Evidence-Based Complementary and Alternative Medicine

Evidence-Based Complementary and Alternative Medicine / 2020 / Article

Research Article | Open Access

Volume 2020 |Article ID 2343817 | https://doi.org/10.1155/2020/2343817

Ning Zhang, Na Zhao, Lu-shuang Xie, Biao Huang, Si-rui Lin, Qun Zhang, Yuan-bing Zhu, Qiao-feng Wu, Shu-guang Yu, "Mitochondrial Respiratory Chain and Its Regulatory Elements SIRT1 and SIRT3 Play Important Role in the Initial Process of Energy Conversion after Moxibustion at Local Skin", Evidence-Based Complementary and Alternative Medicine, vol. 2020, Article ID 2343817, 10 pages, 2020. https://doi.org/10.1155/2020/2343817

Mitochondrial Respiratory Chain and Its Regulatory Elements SIRT1 and SIRT3 Play Important Role in the Initial Process of Energy Conversion after Moxibustion at Local Skin

Academic Editor: Thomas Efferth
Received25 Mar 2020
Revised04 Jun 2020
Accepted23 Jul 2020
Published21 Aug 2020

Abstract

Objectives. To study how thermal energy is converted after moxibustion at local skin from the view of mitochondrial respiratory chain and its key regulatory elements of sirtuins 1 (SIRT1) and sirtuins 3 (SIRT3). Methods. Two moxibustion temperatures usually used in clinical practice (38°C and 46°C) were applied to Zusanli (ST36) acupoint for 30 minutes in C57BL/6J mice. Local skin samples were harvested at 30 min and 72 h after moxibustion intervention, respectively. The activity of mitochondrial respiratory chain complexes I–V was detected by spectrophotometry. The expression of SIRT1 and SIRT3 protein was detected by immunofluorescence staining or western blot. Results. Moxibustion at 38°C triggered more significant increase of mitochondrial respiratory chain complexes I–V expression. However, the protein expression of SIRT1 and SIRT3 at 46°C showed more obvious enhancement. In addition, the effect of mitochondrial respiratory chain complexes I–V activity on local skin of ST36 acupoint was more obvious at 30 min after moxibustion, while the expression of SIRT1 and SIRT3 protein was more significant at 72 h after moxibustion. Conclusion. Mitochondrial respiratory chain and its key regulatory element proteins SIRT1 and SIRT3 play important role in the initial process of thermal energy conversion stimulated by different moxibustion temperatures in local skin.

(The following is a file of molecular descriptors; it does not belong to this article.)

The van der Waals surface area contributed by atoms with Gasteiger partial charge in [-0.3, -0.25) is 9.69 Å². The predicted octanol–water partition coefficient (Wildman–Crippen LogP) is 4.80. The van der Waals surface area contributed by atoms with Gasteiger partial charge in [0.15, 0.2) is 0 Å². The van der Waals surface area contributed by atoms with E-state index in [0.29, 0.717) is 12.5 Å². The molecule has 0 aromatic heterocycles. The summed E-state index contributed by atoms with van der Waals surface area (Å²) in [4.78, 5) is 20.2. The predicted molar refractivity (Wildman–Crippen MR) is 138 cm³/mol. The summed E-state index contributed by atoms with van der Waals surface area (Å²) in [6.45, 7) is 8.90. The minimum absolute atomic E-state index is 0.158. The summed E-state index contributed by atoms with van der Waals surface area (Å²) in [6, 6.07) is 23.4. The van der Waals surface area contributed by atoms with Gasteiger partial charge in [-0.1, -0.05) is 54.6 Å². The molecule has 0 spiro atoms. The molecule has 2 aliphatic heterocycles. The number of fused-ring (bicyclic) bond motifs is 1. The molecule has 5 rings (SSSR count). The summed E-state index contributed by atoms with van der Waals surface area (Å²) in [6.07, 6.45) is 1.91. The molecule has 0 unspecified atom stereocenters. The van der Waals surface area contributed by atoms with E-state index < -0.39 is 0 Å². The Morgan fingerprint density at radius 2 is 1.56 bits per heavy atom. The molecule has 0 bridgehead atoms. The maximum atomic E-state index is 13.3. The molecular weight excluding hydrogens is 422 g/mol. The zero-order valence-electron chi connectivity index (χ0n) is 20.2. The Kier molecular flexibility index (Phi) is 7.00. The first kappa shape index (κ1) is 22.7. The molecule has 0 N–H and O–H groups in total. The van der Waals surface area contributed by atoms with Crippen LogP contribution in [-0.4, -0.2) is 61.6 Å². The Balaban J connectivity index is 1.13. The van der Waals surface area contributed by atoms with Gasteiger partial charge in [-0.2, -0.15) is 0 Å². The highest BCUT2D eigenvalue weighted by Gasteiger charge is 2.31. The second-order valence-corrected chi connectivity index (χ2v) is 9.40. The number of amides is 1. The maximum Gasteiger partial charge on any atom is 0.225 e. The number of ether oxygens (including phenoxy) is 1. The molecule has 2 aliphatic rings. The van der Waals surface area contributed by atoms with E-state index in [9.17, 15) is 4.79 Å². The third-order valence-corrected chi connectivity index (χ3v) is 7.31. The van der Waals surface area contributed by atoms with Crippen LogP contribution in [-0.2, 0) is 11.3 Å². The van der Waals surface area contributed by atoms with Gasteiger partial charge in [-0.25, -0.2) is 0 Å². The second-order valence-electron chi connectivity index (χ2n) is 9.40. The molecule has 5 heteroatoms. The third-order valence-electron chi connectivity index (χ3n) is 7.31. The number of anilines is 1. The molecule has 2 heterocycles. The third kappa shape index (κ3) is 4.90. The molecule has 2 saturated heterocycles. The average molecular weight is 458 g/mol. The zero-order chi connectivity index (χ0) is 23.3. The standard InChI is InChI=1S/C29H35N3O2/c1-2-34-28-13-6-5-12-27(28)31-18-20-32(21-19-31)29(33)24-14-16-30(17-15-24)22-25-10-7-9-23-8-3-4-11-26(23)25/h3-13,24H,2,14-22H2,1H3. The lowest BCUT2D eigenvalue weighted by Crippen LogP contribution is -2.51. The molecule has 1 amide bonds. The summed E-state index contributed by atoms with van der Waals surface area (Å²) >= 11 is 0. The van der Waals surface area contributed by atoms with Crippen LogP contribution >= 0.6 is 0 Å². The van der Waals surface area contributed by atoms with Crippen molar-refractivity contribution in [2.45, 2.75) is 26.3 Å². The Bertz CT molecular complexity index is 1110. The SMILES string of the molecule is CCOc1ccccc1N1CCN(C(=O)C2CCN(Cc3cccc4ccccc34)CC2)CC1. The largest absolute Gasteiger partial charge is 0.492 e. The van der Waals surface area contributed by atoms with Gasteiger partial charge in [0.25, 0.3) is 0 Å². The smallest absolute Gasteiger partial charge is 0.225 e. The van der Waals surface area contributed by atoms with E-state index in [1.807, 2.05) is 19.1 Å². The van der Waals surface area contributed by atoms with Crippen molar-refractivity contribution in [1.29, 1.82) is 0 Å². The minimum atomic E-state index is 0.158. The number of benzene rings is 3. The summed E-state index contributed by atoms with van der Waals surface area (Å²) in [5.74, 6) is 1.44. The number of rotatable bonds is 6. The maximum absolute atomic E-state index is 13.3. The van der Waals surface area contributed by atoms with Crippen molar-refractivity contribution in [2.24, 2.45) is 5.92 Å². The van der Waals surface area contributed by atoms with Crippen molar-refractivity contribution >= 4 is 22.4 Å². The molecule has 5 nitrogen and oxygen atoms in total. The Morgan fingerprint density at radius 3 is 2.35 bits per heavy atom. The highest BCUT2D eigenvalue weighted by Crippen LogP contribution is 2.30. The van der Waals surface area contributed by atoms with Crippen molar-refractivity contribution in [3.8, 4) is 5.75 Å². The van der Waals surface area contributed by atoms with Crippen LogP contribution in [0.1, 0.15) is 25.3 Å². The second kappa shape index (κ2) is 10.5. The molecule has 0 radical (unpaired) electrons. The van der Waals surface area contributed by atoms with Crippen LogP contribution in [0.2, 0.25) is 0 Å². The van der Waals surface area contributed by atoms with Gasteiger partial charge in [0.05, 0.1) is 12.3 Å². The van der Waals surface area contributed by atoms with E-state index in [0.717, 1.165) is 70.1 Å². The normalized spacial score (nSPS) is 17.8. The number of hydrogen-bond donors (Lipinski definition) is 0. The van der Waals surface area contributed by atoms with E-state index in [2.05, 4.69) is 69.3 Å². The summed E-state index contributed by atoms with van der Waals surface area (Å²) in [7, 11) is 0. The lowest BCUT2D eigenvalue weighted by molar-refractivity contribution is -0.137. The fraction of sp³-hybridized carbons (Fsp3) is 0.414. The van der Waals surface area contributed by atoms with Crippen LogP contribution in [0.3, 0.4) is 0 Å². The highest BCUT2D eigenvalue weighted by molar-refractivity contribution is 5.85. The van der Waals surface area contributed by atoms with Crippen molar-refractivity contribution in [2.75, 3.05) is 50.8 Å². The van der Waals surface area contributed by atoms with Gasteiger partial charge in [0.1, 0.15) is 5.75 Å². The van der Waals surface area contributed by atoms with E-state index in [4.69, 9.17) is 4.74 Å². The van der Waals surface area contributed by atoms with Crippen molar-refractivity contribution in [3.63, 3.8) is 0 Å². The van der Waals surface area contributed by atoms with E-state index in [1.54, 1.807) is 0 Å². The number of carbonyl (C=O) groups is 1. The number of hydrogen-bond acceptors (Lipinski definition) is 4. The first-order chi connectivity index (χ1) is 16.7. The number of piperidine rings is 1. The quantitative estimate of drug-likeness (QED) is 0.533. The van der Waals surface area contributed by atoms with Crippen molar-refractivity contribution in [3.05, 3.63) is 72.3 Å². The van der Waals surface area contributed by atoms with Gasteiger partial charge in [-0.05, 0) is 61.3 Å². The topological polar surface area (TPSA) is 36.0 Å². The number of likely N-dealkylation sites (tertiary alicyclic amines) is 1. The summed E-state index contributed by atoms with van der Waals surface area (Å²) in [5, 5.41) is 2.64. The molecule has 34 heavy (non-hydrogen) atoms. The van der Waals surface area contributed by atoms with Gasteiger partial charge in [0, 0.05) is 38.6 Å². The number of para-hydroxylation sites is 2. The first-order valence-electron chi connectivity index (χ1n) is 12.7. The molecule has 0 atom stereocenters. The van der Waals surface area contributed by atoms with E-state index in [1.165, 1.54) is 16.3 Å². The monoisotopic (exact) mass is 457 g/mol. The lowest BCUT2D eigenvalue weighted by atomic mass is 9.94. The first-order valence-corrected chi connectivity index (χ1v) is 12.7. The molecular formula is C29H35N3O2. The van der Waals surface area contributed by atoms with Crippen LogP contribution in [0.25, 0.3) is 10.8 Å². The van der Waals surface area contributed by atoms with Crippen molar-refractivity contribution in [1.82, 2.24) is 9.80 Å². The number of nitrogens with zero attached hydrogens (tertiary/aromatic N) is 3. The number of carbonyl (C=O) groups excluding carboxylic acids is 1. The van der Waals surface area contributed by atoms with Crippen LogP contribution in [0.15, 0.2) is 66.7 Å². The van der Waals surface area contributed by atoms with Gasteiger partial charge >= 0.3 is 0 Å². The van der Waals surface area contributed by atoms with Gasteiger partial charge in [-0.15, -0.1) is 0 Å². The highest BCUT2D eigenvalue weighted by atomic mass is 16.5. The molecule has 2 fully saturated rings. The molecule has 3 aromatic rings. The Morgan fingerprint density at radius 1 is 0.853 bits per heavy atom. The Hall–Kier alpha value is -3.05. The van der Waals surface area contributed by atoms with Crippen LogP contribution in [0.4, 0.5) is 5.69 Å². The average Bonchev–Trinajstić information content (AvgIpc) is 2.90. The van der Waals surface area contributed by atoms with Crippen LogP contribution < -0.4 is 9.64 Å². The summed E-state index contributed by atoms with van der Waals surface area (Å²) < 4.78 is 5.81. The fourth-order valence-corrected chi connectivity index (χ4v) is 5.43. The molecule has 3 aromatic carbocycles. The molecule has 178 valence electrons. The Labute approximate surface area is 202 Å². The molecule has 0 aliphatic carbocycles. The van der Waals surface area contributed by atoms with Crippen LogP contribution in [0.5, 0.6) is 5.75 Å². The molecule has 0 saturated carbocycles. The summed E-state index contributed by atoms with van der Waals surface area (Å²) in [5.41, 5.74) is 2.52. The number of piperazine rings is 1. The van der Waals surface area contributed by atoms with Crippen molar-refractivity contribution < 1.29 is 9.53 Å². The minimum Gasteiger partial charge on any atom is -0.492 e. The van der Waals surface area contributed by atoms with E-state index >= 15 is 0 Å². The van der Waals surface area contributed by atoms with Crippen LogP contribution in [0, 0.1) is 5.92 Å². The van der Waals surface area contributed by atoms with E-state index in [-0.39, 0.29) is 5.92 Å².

1. Introduction

Moxibustion is one of the conventional thermal therapies in traditional Chinese medicine, which has been widely used in clinical practice to treat various disorders in China and other Asian countries for thousands of years [1, 2]. Although many studies have demonstrated that moxibustion has certain effects on the immune system [3], analgesia [4, 5], gastrointestinal diseases [6], etc., little is known about the initiation mechanism on conversion process of thermal stimulation induced by moxibustion. In traditional Chinese medicine theory, thermal stimulation produced during moxibustion is considered to be a vital factor in treating diseases. For example, it provides the fundamental basis for exploring the warming-dredging/promotion of qi and blood theory of moxibustion [7]. A study has demonstrated that the therapeutic effects of moxibustion may be possibly based on the biological effects induced by thermal stimulation [7], which is closely related to the activation of thermoreceptors and nociceptive receptors (transient receptor potential vanilloid, TRPV), heat-sensitive immune cells (Langerhans cells and their major histocompatibility complex II), and heat shock proteins (HSP) at local acupoints [8]. It could be speculated that energy conversion process of thermal stimulation might be the main influencing factor for its subsequent therapeutic effects.